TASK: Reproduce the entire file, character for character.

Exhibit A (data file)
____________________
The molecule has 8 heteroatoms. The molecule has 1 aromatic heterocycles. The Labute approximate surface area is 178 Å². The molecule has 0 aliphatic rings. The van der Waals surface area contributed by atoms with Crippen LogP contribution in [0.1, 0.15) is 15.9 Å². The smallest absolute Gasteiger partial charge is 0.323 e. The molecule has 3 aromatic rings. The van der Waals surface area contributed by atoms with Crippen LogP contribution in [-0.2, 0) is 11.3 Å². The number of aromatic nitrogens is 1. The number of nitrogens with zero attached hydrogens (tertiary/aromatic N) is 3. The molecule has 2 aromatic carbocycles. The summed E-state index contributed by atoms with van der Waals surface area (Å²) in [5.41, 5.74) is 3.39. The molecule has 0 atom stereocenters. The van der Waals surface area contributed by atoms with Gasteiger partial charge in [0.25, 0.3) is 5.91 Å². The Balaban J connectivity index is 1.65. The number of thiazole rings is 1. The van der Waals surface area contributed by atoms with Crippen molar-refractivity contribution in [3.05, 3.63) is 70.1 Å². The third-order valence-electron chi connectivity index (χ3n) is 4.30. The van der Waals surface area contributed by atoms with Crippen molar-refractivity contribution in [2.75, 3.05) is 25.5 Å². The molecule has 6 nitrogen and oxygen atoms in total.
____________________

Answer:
The molecule has 8 heteroatoms. The molecule has 1 aromatic heterocycles. The Labute approximate surface area is 178 Å². The molecule has 0 aliphatic rings. The van der Waals surface area contributed by atoms with Crippen LogP contribution in [0.1, 0.15) is 15.9 Å². The smallest absolute Gasteiger partial charge is 0.323 e. The molecule has 3 aromatic rings. The van der Waals surface area contributed by atoms with Crippen LogP contribution in [-0.2, 0) is 11.3 Å². The number of aromatic nitrogens is 1. The number of nitrogens with zero attached hydrogens (tertiary/aromatic N) is 3. The molecule has 2 aromatic carbocycles. The summed E-state index contributed by atoms with van der Waals surface area (Å²) in [5.41, 5.74) is 3.39. The molecule has 0 atom stereocenters. The van der Waals surface area contributed by atoms with Gasteiger partial charge in [0.25, 0.3) is 5.91 Å². The Balaban J connectivity index is 1.65. The number of thiazole rings is 1. The van der Waals surface area contributed by atoms with Crippen molar-refractivity contribution in [3.05, 3.63) is 70.1 Å². The third-order valence-electron chi connectivity index (χ3n) is 4.30. The van der Waals surface area contributed by atoms with Crippen molar-refractivity contribution in [2.75, 3.05) is 25.5 Å². The molecule has 6 nitrogen and oxygen atoms in total.